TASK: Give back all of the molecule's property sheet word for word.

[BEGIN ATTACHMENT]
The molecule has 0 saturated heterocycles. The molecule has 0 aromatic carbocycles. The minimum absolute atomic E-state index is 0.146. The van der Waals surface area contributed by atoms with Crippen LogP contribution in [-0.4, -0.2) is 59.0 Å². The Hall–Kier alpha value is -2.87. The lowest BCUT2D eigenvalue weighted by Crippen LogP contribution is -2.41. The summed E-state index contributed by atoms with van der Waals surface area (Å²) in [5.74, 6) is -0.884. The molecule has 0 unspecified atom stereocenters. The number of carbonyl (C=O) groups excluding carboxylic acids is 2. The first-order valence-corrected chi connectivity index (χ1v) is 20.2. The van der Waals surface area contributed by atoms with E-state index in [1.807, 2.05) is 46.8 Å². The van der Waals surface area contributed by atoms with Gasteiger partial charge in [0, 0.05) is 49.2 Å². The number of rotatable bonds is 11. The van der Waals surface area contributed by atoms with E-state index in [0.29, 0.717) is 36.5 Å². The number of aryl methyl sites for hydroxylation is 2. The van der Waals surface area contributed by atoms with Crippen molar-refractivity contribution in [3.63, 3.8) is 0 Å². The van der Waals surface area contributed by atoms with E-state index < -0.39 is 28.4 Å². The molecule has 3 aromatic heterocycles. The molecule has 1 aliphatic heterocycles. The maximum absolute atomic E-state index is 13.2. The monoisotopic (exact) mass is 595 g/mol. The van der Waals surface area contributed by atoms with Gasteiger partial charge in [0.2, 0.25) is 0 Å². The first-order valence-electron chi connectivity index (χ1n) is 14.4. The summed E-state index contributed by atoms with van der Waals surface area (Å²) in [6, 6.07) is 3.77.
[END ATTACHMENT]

The molecule has 0 saturated heterocycles. The molecule has 0 aromatic carbocycles. The minimum absolute atomic E-state index is 0.146. The van der Waals surface area contributed by atoms with Crippen LogP contribution in [-0.4, -0.2) is 59.0 Å². The Hall–Kier alpha value is -2.87. The lowest BCUT2D eigenvalue weighted by Crippen LogP contribution is -2.41. The summed E-state index contributed by atoms with van der Waals surface area (Å²) in [5.74, 6) is -0.884. The molecule has 0 unspecified atom stereocenters. The number of carbonyl (C=O) groups excluding carboxylic acids is 2. The first-order valence-corrected chi connectivity index (χ1v) is 20.2. The van der Waals surface area contributed by atoms with E-state index in [1.807, 2.05) is 46.8 Å². The van der Waals surface area contributed by atoms with Gasteiger partial charge in [0, 0.05) is 49.2 Å². The number of rotatable bonds is 11. The van der Waals surface area contributed by atoms with E-state index in [0.29, 0.717) is 36.5 Å². The number of aryl methyl sites for hydroxylation is 2. The van der Waals surface area contributed by atoms with Crippen molar-refractivity contribution in [3.63, 3.8) is 0 Å². The van der Waals surface area contributed by atoms with E-state index < -0.39 is 28.4 Å². The molecule has 3 aromatic heterocycles. The molecule has 1 aliphatic heterocycles. The maximum absolute atomic E-state index is 13.2. The monoisotopic (exact) mass is 595 g/mol. The van der Waals surface area contributed by atoms with Gasteiger partial charge in [0.2, 0.25) is 0 Å². The first-order valence-electron chi connectivity index (χ1n) is 14.4. The summed E-state index contributed by atoms with van der Waals surface area (Å²) in [6, 6.07) is 3.77.